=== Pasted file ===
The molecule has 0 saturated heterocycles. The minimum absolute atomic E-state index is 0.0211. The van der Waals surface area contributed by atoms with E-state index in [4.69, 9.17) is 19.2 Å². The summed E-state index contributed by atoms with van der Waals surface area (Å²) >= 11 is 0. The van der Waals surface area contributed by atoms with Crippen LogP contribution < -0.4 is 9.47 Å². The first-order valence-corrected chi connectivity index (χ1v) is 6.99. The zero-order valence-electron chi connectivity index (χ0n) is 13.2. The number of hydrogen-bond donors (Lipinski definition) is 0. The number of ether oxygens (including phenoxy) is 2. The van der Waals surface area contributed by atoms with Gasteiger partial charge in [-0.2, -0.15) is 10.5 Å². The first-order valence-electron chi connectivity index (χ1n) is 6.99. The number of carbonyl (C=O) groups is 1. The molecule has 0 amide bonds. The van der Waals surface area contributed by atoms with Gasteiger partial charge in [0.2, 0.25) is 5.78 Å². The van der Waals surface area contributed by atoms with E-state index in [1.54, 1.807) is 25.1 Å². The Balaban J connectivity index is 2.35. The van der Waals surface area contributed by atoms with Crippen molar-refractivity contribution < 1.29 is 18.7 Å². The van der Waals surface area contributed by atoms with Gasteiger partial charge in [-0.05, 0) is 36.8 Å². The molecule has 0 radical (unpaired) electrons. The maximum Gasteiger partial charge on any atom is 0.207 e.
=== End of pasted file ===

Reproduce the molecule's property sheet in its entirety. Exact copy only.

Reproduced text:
The molecule has 0 saturated heterocycles. The minimum absolute atomic E-state index is 0.0211. The van der Waals surface area contributed by atoms with E-state index in [4.69, 9.17) is 19.2 Å². The summed E-state index contributed by atoms with van der Waals surface area (Å²) >= 11 is 0. The van der Waals surface area contributed by atoms with Crippen LogP contribution < -0.4 is 9.47 Å². The first-order valence-corrected chi connectivity index (χ1v) is 6.99. The zero-order valence-electron chi connectivity index (χ0n) is 13.2. The number of hydrogen-bond donors (Lipinski definition) is 0. The number of ether oxygens (including phenoxy) is 2. The van der Waals surface area contributed by atoms with Gasteiger partial charge in [-0.2, -0.15) is 10.5 Å². The first-order valence-electron chi connectivity index (χ1n) is 6.99. The number of carbonyl (C=O) groups is 1. The molecule has 0 amide bonds. The van der Waals surface area contributed by atoms with Gasteiger partial charge in [0.2, 0.25) is 5.78 Å². The van der Waals surface area contributed by atoms with E-state index in [1.54, 1.807) is 25.1 Å². The Balaban J connectivity index is 2.35. The van der Waals surface area contributed by atoms with Crippen molar-refractivity contribution < 1.29 is 18.7 Å². The van der Waals surface area contributed by atoms with Gasteiger partial charge in [-0.05, 0) is 36.8 Å². The molecule has 0 radical (unpaired) electrons. The maximum Gasteiger partial charge on any atom is 0.207 e.